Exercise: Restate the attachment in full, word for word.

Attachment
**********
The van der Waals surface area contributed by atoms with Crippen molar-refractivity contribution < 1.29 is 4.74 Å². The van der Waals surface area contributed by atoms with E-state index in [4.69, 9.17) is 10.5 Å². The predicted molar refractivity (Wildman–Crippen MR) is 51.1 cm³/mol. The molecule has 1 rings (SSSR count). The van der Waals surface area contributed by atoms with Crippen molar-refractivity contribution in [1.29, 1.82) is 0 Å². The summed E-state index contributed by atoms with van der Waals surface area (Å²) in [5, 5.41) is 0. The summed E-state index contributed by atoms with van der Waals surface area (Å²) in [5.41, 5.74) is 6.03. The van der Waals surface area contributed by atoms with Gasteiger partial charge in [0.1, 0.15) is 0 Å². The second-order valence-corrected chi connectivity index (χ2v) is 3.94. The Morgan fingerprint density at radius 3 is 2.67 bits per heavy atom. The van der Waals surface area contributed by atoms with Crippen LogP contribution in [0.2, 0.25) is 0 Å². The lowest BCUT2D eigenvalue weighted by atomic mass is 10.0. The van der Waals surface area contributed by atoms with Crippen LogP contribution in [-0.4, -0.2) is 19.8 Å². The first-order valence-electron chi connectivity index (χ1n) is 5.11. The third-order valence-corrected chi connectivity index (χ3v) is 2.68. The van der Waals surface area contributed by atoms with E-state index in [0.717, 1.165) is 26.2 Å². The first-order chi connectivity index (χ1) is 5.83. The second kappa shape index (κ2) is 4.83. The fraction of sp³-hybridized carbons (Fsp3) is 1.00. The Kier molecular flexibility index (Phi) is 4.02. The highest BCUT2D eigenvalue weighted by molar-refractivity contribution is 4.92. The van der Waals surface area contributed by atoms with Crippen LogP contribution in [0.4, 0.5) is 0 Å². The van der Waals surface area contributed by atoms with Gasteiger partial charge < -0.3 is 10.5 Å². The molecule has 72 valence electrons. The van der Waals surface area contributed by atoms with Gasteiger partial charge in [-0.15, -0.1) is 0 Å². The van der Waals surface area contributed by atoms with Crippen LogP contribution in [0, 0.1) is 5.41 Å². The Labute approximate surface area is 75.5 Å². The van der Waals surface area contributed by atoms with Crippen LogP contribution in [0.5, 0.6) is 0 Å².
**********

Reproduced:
The van der Waals surface area contributed by atoms with Crippen molar-refractivity contribution < 1.29 is 4.74 Å². The van der Waals surface area contributed by atoms with E-state index in [4.69, 9.17) is 10.5 Å². The predicted molar refractivity (Wildman–Crippen MR) is 51.1 cm³/mol. The molecule has 1 rings (SSSR count). The van der Waals surface area contributed by atoms with Crippen molar-refractivity contribution in [1.29, 1.82) is 0 Å². The summed E-state index contributed by atoms with van der Waals surface area (Å²) in [5, 5.41) is 0. The summed E-state index contributed by atoms with van der Waals surface area (Å²) in [5.41, 5.74) is 6.03. The van der Waals surface area contributed by atoms with Gasteiger partial charge in [0.1, 0.15) is 0 Å². The second-order valence-corrected chi connectivity index (χ2v) is 3.94. The Morgan fingerprint density at radius 3 is 2.67 bits per heavy atom. The van der Waals surface area contributed by atoms with Crippen LogP contribution in [0.2, 0.25) is 0 Å². The lowest BCUT2D eigenvalue weighted by atomic mass is 10.0. The van der Waals surface area contributed by atoms with Crippen LogP contribution in [-0.4, -0.2) is 19.8 Å². The first-order valence-electron chi connectivity index (χ1n) is 5.11. The third-order valence-corrected chi connectivity index (χ3v) is 2.68. The van der Waals surface area contributed by atoms with E-state index in [0.717, 1.165) is 26.2 Å². The first-order chi connectivity index (χ1) is 5.83. The second kappa shape index (κ2) is 4.83. The fraction of sp³-hybridized carbons (Fsp3) is 1.00. The Kier molecular flexibility index (Phi) is 4.02. The highest BCUT2D eigenvalue weighted by molar-refractivity contribution is 4.92. The van der Waals surface area contributed by atoms with Crippen LogP contribution in [0.4, 0.5) is 0 Å². The van der Waals surface area contributed by atoms with Gasteiger partial charge < -0.3 is 10.5 Å². The molecule has 72 valence electrons. The van der Waals surface area contributed by atoms with Gasteiger partial charge in [-0.15, -0.1) is 0 Å². The van der Waals surface area contributed by atoms with Crippen LogP contribution in [0, 0.1) is 5.41 Å². The Labute approximate surface area is 75.5 Å². The van der Waals surface area contributed by atoms with Crippen LogP contribution in [0.5, 0.6) is 0 Å².